An Incendiary Statement?

December 5, 2014

by Kevin Stilley

*This article was originally posted at Kevin’s website www.kevinstilley.com and was used by permission.

Russell Moore, President of the Ethics and Religious Liberty Commission of the Southern Baptist Commission tweeted the following comment shortly after a Staten Island grand jury decided not to indict a New York police officer in the death of Eric Garner.

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And then the Ethics and Religious Liberty Commission of the Southern Baptist Convention issued a press release in which Moore wrote:

“I’m stunned speechless by this news. We hear a lot about the rule of law—and rightly so. But a government that can choke a man to death on video for selling cigarettes is not a government living up to a biblical definition of justice or any recognizable definition of justice. We may not agree in this country on every particular case and situation, but it’s high time we start listening to our African American brothers and sisters in this country when they tell us they are experiencing a problem.”

I thought these communications to be ill advised and tweeted this response,

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Suffice it to say, the feedback I received was less than pleasant; and, it completely misrepresented my thoughts and feelings on the topic. So here is further clarification.

There are four reasons why I believe the comments of Russell Moore and the ERLC were inappropriate and incendiary.

1.  The comments of Moore were emotionally charged reactions, not well reasoned responses.  The ERLC consistently states that it is its desire to show churches how they should respond in the midst of difficult cultural crises. Well, do we really want our churches and pastors out there emoting in the public sphere in a manner inconsistent with James 1:19-20?

“My dearly loved brothers, understand this: Everyone must be quick to hear, slow to speak, and slow to anger, for man’s anger does not accomplish God’s righteousness.”

Any speech that begins with “I’m stunned speechless…” is probably not going to be what we want our churches and pastors sharing in the marketplace of ideas.

The highly emotional state in which Moore describes himself is probably responsible for the three subsequent mistakes that I think he made in this press release.

2.  Moore accuses the state / government of choking a man to death for selling cigarettes.  That is not just irresponsible emotionally charged rhetoric, it is dishonest.  The confrontation with police may have begun with illegal commerce but the struggle that led to Garner’s death occurred when he resisted officers who sought to take him into custody.  An institution of the Southern Baptist Convention has the obligation to be honest at all times, but especially when the circumstances are as troubling as they are in this case.  And, it is probably best not to use misinformation at the same time you are accusing the government of murder.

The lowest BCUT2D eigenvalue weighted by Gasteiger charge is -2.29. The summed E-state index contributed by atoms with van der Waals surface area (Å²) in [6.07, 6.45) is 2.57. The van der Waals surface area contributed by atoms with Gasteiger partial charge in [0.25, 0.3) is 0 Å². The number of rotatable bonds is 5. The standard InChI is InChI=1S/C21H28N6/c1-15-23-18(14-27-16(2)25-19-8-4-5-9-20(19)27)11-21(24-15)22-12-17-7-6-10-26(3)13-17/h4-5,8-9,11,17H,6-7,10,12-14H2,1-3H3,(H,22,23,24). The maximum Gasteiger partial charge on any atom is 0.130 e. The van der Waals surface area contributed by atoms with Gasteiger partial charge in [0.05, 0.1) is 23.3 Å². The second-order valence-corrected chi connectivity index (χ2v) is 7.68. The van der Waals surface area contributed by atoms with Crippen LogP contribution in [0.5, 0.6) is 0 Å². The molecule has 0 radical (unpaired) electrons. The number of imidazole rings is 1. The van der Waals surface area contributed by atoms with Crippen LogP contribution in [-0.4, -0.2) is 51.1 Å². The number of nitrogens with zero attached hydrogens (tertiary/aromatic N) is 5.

3.  Moore states that the grand jury’s findings do not represent Romans 13 justice.  The core theme of Romans 13 regards our Christian duty to submit to government. Is Moore suggesting that there is no longer any requirement to submit to the authority of the government since the government has defaulted on its obligation to its people?  I think this is a very dangerous road to go down. And the irony is almost too much, in that the scuffle occurred when Garner refused to submit to being handcuffed by legal authorities.

4. The fourth reason I think the ERLC statement is ill-conceived is that it inserts race into the situation.  I am aware of no evidence that this confrontation was the result of racial profiling or racial discrimination.  It is my understanding that police were responding to local shopkeepers who had complained that Garner was hurting their business. I do not think it helps race relations in our country to act as though every questionable confrontation that includes an ethnic minority is inherently an act of racism.  We have much work to do in achieving the unity of which Christ spoke in John 17, and that unity will not be achieved by inserting race into every situation, and especially when you are at the same time accusing the state / government of institutional murder.

So yes, for the four reasons above I am disappointed by the ERLC’s incendiary statement and I hope a more level-headed response will follow.

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William Leonhart

Thank you for this very thoughtful response, Professor Stilley. Perspectives like yours are certainly in the minority on the interwebs, though, I doubt they are in the minority among Americans in general.

Jerry Chatham

The man was choked to death because he would not obey the police commands NOT becasue he was selling cigarettes. The SBC should publicly reprimand Moore for his statement.

Les Prouty

Kevin, I have to agree with you. Good points.

Tom